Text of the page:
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I often read articles on how to dress in Italy and I am almost always left with the impression that they were written by someone who spent two weeks of summer vacation in Florence, studying the best expat bars rather than the fashion. On the other end of the spectrum, other articles seem to be about the annual Milan Fashion Week attendees who associate Italian fashion faux-pas with being a non-smoker and non-believer of the pocket square.

So this is my attempt to really get down to the basics, from my observations not only living in Italy and having Italian friends, but also from the daily musings of an indisputable source: the Italian boyfriend (now fiancée). Let me also say that I used to be like you, having bounded happily across Via Montenapoleone in sneakers and a money-belt, the unknowing traveler oblivious to all the blatant clues screaming “I’m not Italian” …


9 Tips on How to Dress in Italy

 By: Jasmine Mah



Here’s hoping you don’t repeat my mistakes.

And remember, ladies, this is what the locals do but it’s up to you to stay true to your style and to adapt as it makes the most sense for you when planning your travel capsule wardrobe!




Invest in ankle sockettes, preferably black.


This goes for men and women as no one likes seeing those white tube socks and you better not get them anywhere near sandals, that would be sinful.




Tuck in, tuck in, tuck in.


Italians typically tuck in their shirts whether it be a dress shirt or even a t-shirt. It tends to look more put-together, albeit a little more metrosexual but who cares, you’re in Italy after all!




Belts. And it better be leather.


I never had the habit of wearing belts but after I met my fiancée, he would insist that I add one before heading out the door. Perhaps that’s why they tuck in their shirts- to show off the belt?




Absolutely, no wrinkles allowed…


My future mother-in-law irons socks. Socks. I realize this is sometimes difficult when backpacking however rolling clothes does wonders, as does hanging your dress for the evening in the bathroom while you have a steamy shower.


The key to packing light is to use packing cubes to compress your clothing as shown in this video!




Prohibited footwear: Crocs, any kind of ‘walking’ shoe, Toms, flip-flops.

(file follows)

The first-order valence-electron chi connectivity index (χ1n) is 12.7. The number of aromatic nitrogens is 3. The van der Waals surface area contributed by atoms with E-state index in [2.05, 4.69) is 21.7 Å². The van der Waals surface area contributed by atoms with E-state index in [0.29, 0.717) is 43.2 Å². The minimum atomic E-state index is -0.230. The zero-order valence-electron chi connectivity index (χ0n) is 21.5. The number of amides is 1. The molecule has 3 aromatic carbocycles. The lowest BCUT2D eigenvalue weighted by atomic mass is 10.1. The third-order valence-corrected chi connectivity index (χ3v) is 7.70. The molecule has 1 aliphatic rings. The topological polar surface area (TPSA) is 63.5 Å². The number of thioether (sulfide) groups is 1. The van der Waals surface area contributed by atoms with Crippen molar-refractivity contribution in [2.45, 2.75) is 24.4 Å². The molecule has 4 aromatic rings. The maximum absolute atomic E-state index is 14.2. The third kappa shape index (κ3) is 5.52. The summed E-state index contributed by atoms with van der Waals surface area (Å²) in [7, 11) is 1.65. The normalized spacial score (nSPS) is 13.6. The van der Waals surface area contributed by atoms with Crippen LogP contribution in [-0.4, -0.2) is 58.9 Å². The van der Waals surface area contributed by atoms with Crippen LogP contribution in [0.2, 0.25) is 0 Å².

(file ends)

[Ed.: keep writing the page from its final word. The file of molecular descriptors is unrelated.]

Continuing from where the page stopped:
I’m sorry to burst your ‘but these are my comfy shoes’ bubble, but I have yet to see an Italian in any of the former. If you absolutely must wear a flat shoe in fall or winter, go with Hogan, Converse (if you’re under 25), or Timberlands (very odd I know, but they are huge in Italy).

Also, Italians only wear flip-flops where water is involved and that does not include the Trevi Fountain if you get my drift. When summer rolls around, heels make their long-awaited return so better start practicing your cobblestone strut.




Genuine materials.


Italians love REAL everything so you won’t see a whole lot of ‘pleather’ or ‘faux fur’ on the more fashionable streets. Especially if you visit during winter months you’ll see fur everywhere which leads me to question if PETA exists here.




Re-consider your money-belt, fanny pack, or your usual travel purse.

You will blend in so much better with a nice bag, and make it leather if not Louis Vuitton (I’m pretty sure even Milanese children are carrying one these days!). Just make sure it fits snugly under your arm and that you can hold the straps together tightly for rush hour on public transportation.


If you are worried about theft, add items like the Secret Bra Pocket to your packing list.




Tailoring is a magic word.


In North America, we have a tendency to wear clothes slightly on the loose side. Italians tend to see this as just poor attention to detail, they would scold us for picking the wrong size so lean towards more properly fitted attire in general. In fact, probably better to go tighter than baggier, especially for men’s pants.




You will never go wrong


with a scarf and pair of Ray-Ban aviators, summer or winter.



 Travel Outfit Ideas


My final word of advice on how to dress in Italy is just to look around your first day or two and take note of what the pièce de résistance is at that particular moment because the Italians always adopt a few key pieces each season that absolutely everyone wears for a few months before the next big thing comes along.

For example this winter, it is most definitely a Moncler or Colmar piumino (a light down, quilted jacket) in the color navy. With all these tips, I sincerely hope the Italians will have to look twice to realize you’re not from these parts, or better yet, I hope they don’t glance your way at all! That’s when you truly know you put together the perfect outfit for Italy. Ciao!

Do you have any tips to add for how to dress in Italy? Comment below! 


For more tips and ideas on how to dress in Italy, please read:



Author Bio: Jasmine is a pharmacist, foodie, and fashionista from Alberta, Canada living the sweet life in Bergamo, Italy. She currently curates all things fabulous and Italian on her blog Questa Dolce Vita and enjoys drinking wine in her spare time.

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